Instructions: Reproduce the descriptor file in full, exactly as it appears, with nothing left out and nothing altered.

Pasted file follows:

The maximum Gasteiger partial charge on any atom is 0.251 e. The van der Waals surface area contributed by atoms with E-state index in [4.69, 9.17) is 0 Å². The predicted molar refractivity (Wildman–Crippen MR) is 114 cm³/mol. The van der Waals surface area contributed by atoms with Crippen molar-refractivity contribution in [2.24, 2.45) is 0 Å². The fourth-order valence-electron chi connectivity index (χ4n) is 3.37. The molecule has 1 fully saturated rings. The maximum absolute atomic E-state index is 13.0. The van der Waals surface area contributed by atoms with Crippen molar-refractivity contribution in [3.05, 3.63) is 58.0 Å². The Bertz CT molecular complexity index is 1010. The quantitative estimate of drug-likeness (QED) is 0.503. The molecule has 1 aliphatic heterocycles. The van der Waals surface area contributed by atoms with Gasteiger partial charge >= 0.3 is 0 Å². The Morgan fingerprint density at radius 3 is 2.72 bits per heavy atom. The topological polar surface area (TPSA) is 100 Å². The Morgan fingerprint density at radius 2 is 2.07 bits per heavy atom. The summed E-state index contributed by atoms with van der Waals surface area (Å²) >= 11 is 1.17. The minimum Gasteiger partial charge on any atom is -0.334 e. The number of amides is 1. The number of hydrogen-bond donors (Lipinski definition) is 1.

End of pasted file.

The maximum Gasteiger partial charge on any atom is 0.251 e. The van der Waals surface area contributed by atoms with E-state index in [4.69, 9.17) is 0 Å². The predicted molar refractivity (Wildman–Crippen MR) is 114 cm³/mol. The van der Waals surface area contributed by atoms with Crippen molar-refractivity contribution in [2.24, 2.45) is 0 Å². The fourth-order valence-electron chi connectivity index (χ4n) is 3.37. The molecule has 1 fully saturated rings. The maximum absolute atomic E-state index is 13.0. The van der Waals surface area contributed by atoms with Crippen molar-refractivity contribution in [3.05, 3.63) is 58.0 Å². The Bertz CT molecular complexity index is 1010. The quantitative estimate of drug-likeness (QED) is 0.503. The molecule has 1 aliphatic heterocycles. The van der Waals surface area contributed by atoms with Gasteiger partial charge >= 0.3 is 0 Å². The Morgan fingerprint density at radius 3 is 2.72 bits per heavy atom. The topological polar surface area (TPSA) is 100 Å². The Morgan fingerprint density at radius 2 is 2.07 bits per heavy atom. The summed E-state index contributed by atoms with van der Waals surface area (Å²) >= 11 is 1.17. The minimum Gasteiger partial charge on any atom is -0.334 e. The number of amides is 1. The number of hydrogen-bond donors (Lipinski definition) is 1.